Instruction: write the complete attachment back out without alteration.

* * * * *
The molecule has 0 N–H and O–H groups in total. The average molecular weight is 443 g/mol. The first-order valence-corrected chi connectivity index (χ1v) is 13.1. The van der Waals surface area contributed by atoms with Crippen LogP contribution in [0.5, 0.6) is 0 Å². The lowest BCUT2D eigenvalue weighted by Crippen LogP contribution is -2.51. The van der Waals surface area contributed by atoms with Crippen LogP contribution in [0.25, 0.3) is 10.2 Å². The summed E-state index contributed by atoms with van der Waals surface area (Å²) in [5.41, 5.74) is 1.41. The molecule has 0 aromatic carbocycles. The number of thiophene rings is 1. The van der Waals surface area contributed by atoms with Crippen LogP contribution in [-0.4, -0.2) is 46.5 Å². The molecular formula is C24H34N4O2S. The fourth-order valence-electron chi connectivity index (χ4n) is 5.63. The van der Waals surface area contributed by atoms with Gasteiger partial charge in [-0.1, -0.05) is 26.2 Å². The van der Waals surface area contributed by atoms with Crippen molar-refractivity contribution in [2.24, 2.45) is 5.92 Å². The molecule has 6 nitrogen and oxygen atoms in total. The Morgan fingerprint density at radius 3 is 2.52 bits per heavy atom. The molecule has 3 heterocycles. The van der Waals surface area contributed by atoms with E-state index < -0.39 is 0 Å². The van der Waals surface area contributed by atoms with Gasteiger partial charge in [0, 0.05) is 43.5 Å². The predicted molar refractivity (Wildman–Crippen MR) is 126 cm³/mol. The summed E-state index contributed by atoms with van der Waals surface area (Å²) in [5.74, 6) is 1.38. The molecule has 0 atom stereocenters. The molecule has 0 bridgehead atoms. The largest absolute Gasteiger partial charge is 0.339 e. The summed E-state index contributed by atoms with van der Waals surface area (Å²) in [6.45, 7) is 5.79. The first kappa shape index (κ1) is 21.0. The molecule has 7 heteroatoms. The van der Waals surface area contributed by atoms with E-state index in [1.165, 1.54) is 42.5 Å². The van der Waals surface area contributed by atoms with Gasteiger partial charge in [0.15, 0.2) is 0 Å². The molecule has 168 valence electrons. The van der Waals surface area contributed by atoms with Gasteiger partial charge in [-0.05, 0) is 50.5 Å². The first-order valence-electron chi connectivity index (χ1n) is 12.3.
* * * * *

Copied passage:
The molecule has 0 N–H and O–H groups in total. The average molecular weight is 443 g/mol. The first-order valence-corrected chi connectivity index (χ1v) is 13.1. The van der Waals surface area contributed by atoms with Crippen LogP contribution in [0.5, 0.6) is 0 Å². The lowest BCUT2D eigenvalue weighted by Crippen LogP contribution is -2.51. The van der Waals surface area contributed by atoms with Crippen LogP contribution in [0.25, 0.3) is 10.2 Å². The summed E-state index contributed by atoms with van der Waals surface area (Å²) in [5.41, 5.74) is 1.41. The molecule has 0 aromatic carbocycles. The number of thiophene rings is 1. The van der Waals surface area contributed by atoms with Crippen LogP contribution in [-0.4, -0.2) is 46.5 Å². The molecular formula is C24H34N4O2S. The fourth-order valence-electron chi connectivity index (χ4n) is 5.63. The van der Waals surface area contributed by atoms with Gasteiger partial charge in [-0.1, -0.05) is 26.2 Å². The van der Waals surface area contributed by atoms with Crippen molar-refractivity contribution in [2.24, 2.45) is 5.92 Å². The molecule has 6 nitrogen and oxygen atoms in total. The Morgan fingerprint density at radius 3 is 2.52 bits per heavy atom. The molecule has 3 heterocycles. The van der Waals surface area contributed by atoms with E-state index < -0.39 is 0 Å². The van der Waals surface area contributed by atoms with Gasteiger partial charge in [0, 0.05) is 43.5 Å². The predicted molar refractivity (Wildman–Crippen MR) is 126 cm³/mol. The summed E-state index contributed by atoms with van der Waals surface area (Å²) in [5.74, 6) is 1.38. The molecule has 0 atom stereocenters. The molecule has 0 bridgehead atoms. The largest absolute Gasteiger partial charge is 0.339 e. The summed E-state index contributed by atoms with van der Waals surface area (Å²) in [6.45, 7) is 5.79. The first kappa shape index (κ1) is 21.0. The molecule has 7 heteroatoms. The van der Waals surface area contributed by atoms with E-state index in [1.165, 1.54) is 42.5 Å². The van der Waals surface area contributed by atoms with Gasteiger partial charge in [0.15, 0.2) is 0 Å². The molecule has 168 valence electrons. The van der Waals surface area contributed by atoms with Gasteiger partial charge in [-0.05, 0) is 50.5 Å². The first-order valence-electron chi connectivity index (χ1n) is 12.3.